Pressure waves propagating inside the cochlea stimulate the organ of Corti, the sensory epithelium lining its ducts. Here, hair cells register pressure fluctuations. Depending on the frequency of the acoustic wave, sensory cells located in different parts of the cochlea are stimulated. They are all connected to the auditory nerve, i.e., the cochlear nerve, which is, in turn, part of the eighth cranial nerve, the vestibulocochlear nerve. Activation of ion channels and release of excitatory neurotransmitters allows for the conversion of mechanical stimuli into electrical impulses that may be conducted to higher centers in the brain. After passing medulla, pons and brainstem, the auditory cortex is reached.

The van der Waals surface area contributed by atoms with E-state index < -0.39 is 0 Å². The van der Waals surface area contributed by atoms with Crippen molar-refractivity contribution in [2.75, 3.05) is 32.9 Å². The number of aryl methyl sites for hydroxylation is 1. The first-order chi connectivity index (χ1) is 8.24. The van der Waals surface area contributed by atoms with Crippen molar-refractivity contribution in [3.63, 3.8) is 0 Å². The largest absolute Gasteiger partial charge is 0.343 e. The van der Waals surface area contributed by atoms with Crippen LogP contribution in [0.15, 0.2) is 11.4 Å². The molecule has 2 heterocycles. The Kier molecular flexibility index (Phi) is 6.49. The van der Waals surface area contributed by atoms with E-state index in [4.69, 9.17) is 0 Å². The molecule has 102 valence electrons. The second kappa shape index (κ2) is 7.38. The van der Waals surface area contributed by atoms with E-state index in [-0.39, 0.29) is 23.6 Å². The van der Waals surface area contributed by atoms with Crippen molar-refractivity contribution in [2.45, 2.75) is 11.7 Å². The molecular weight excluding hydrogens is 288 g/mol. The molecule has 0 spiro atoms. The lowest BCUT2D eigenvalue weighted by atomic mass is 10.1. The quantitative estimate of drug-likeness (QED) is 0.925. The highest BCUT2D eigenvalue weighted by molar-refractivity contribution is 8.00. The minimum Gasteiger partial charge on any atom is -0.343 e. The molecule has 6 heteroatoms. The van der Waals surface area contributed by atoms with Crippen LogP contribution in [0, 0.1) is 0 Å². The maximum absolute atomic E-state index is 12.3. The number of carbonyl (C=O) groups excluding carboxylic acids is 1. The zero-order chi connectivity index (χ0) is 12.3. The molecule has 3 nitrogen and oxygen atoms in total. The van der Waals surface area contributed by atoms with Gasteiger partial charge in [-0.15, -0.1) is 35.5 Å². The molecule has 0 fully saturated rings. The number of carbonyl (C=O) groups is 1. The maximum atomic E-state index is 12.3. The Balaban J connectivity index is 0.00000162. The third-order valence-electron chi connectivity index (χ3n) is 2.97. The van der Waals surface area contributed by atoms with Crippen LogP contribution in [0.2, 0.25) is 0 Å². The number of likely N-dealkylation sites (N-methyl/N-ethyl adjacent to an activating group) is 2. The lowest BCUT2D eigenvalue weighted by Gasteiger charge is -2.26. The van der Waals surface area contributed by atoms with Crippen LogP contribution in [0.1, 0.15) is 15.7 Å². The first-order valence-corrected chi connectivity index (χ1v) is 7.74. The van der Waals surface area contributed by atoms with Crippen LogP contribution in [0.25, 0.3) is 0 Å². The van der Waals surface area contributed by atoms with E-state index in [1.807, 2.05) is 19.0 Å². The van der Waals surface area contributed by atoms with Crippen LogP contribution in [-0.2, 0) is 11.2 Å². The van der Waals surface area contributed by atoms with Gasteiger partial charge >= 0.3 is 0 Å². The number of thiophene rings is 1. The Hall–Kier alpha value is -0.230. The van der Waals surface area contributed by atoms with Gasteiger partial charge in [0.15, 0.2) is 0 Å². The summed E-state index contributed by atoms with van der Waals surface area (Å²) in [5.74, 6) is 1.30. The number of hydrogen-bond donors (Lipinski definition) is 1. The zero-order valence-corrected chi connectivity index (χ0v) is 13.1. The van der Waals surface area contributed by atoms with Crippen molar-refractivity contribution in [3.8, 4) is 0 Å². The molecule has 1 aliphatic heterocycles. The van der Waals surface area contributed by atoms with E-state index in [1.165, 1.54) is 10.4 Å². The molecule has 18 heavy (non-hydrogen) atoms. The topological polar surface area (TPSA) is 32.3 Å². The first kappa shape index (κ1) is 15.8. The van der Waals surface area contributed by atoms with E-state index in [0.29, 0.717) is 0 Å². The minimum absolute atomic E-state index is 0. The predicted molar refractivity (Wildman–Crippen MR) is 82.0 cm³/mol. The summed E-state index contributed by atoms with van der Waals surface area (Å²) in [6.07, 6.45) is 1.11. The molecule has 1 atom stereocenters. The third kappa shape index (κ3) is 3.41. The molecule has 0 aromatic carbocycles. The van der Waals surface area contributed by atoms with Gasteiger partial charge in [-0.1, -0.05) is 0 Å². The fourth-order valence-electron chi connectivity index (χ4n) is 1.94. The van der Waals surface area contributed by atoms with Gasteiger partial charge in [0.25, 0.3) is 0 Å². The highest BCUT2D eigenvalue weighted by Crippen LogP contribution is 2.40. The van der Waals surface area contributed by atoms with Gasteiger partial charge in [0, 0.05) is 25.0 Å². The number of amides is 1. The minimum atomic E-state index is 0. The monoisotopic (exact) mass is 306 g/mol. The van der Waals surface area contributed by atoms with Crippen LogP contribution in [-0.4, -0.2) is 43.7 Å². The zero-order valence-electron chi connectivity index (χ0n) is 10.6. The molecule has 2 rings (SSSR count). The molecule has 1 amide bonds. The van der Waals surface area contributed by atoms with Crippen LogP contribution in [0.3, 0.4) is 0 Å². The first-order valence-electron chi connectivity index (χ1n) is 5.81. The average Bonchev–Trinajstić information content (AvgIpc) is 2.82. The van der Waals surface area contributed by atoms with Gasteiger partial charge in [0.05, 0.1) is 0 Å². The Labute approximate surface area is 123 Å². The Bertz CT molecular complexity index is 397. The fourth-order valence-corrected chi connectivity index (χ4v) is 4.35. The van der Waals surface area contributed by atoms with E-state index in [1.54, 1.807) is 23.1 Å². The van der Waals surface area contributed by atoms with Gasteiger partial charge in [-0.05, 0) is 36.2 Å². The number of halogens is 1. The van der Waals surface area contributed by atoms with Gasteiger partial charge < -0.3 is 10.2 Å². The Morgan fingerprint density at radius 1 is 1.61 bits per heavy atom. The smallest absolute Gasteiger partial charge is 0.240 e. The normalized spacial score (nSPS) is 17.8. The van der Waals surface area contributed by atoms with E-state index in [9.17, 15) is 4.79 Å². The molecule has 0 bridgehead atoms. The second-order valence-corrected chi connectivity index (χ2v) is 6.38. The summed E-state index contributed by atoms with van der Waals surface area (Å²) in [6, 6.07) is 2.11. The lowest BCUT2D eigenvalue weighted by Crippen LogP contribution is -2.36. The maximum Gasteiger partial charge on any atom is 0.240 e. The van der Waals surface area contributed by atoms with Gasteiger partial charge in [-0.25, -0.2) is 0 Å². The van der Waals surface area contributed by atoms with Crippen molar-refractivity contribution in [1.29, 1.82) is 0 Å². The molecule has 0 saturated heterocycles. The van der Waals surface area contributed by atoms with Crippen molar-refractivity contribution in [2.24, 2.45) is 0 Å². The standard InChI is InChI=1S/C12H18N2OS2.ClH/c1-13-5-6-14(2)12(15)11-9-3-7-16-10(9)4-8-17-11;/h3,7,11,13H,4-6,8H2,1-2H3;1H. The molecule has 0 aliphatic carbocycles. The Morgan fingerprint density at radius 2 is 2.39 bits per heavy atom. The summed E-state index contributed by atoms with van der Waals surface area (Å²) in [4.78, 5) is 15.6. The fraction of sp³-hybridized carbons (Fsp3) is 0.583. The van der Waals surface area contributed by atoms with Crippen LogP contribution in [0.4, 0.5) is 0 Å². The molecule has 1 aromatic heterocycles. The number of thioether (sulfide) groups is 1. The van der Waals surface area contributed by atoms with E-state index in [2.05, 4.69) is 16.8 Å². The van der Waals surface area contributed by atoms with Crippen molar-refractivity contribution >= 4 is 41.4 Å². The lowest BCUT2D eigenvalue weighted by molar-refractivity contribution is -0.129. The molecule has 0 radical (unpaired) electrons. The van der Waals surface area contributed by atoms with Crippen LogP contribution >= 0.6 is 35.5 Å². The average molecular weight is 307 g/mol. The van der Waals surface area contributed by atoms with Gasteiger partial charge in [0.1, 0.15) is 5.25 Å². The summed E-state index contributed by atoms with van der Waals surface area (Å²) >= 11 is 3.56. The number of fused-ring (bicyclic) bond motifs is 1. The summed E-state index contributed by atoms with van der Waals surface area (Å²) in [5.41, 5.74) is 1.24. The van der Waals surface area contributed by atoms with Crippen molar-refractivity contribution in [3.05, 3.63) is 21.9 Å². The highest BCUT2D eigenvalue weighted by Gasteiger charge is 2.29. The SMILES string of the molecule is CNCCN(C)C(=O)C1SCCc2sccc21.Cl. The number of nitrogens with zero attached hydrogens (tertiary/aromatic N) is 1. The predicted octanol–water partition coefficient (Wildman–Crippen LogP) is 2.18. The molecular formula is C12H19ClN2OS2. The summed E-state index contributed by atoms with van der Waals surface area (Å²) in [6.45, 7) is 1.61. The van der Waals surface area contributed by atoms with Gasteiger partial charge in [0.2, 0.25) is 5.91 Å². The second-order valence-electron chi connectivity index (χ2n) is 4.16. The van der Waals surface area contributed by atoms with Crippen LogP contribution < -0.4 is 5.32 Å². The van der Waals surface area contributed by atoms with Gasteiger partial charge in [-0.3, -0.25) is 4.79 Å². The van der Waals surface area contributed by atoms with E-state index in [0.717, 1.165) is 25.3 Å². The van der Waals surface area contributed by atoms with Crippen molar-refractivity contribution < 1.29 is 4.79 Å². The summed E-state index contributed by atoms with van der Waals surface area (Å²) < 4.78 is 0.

If an effective conduction of electrical impulses to the brain or processing of those signals is not possible, the affected individual suffers from sensorineural hearing loss. This condition may be provoked by cerebral ischemia, hemorrhages or inflammatory processes as well as presbycusis. Ototoxic drugs may also destroy cochlear hair cells and cause this type of deafness.
For many forms of deafness, no specific preventive measures can be recommended. However, the risk of developmental defects may be reduced by complying with vaccination plans, by maintaining a healthy lifestyle during pregnancy, by avoiding possible sources of infection. The latter also applies to postnatal care of the ear. Exposure to loud noises should be avoided as far as possible throughout life and, if this is not possible, ear protectors should be worn.